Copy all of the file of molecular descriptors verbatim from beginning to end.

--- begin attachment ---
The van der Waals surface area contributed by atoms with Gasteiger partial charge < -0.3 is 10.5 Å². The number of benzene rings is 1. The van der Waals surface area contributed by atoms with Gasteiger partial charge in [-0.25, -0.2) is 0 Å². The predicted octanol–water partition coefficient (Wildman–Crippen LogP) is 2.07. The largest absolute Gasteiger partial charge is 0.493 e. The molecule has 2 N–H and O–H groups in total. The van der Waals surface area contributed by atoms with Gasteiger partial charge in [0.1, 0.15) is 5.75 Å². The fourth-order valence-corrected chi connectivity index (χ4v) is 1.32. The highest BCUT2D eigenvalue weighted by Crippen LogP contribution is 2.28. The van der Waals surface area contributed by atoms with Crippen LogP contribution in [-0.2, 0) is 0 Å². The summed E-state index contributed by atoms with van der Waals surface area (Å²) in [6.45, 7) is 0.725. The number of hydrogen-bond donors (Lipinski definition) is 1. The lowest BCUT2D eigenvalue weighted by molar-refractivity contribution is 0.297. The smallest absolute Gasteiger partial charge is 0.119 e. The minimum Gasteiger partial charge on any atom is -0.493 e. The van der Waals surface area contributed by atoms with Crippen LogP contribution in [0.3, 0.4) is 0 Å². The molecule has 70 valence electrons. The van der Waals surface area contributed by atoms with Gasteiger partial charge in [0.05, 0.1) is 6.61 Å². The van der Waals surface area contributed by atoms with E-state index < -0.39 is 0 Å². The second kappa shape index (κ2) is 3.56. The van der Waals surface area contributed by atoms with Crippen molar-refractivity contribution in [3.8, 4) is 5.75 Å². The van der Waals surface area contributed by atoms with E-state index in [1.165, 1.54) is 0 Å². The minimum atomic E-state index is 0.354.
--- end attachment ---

The van der Waals surface area contributed by atoms with Gasteiger partial charge < -0.3 is 10.5 Å². The number of benzene rings is 1. The van der Waals surface area contributed by atoms with Gasteiger partial charge in [-0.25, -0.2) is 0 Å². The predicted octanol–water partition coefficient (Wildman–Crippen LogP) is 2.07. The largest absolute Gasteiger partial charge is 0.493 e. The molecule has 2 N–H and O–H groups in total. The van der Waals surface area contributed by atoms with Gasteiger partial charge in [0.1, 0.15) is 5.75 Å². The fourth-order valence-corrected chi connectivity index (χ4v) is 1.32. The highest BCUT2D eigenvalue weighted by Crippen LogP contribution is 2.28. The van der Waals surface area contributed by atoms with Crippen LogP contribution in [-0.2, 0) is 0 Å². The summed E-state index contributed by atoms with van der Waals surface area (Å²) in [6.45, 7) is 0.725. The number of hydrogen-bond donors (Lipinski definition) is 1. The lowest BCUT2D eigenvalue weighted by molar-refractivity contribution is 0.297. The smallest absolute Gasteiger partial charge is 0.119 e. The minimum Gasteiger partial charge on any atom is -0.493 e. The van der Waals surface area contributed by atoms with Crippen LogP contribution in [0.3, 0.4) is 0 Å². The molecule has 70 valence electrons. The van der Waals surface area contributed by atoms with Gasteiger partial charge in [0.05, 0.1) is 6.61 Å². The van der Waals surface area contributed by atoms with E-state index < -0.39 is 0 Å². The second kappa shape index (κ2) is 3.56. The van der Waals surface area contributed by atoms with Crippen molar-refractivity contribution in [3.8, 4) is 5.75 Å². The van der Waals surface area contributed by atoms with E-state index in [1.165, 1.54) is 0 Å². The minimum atomic E-state index is 0.354.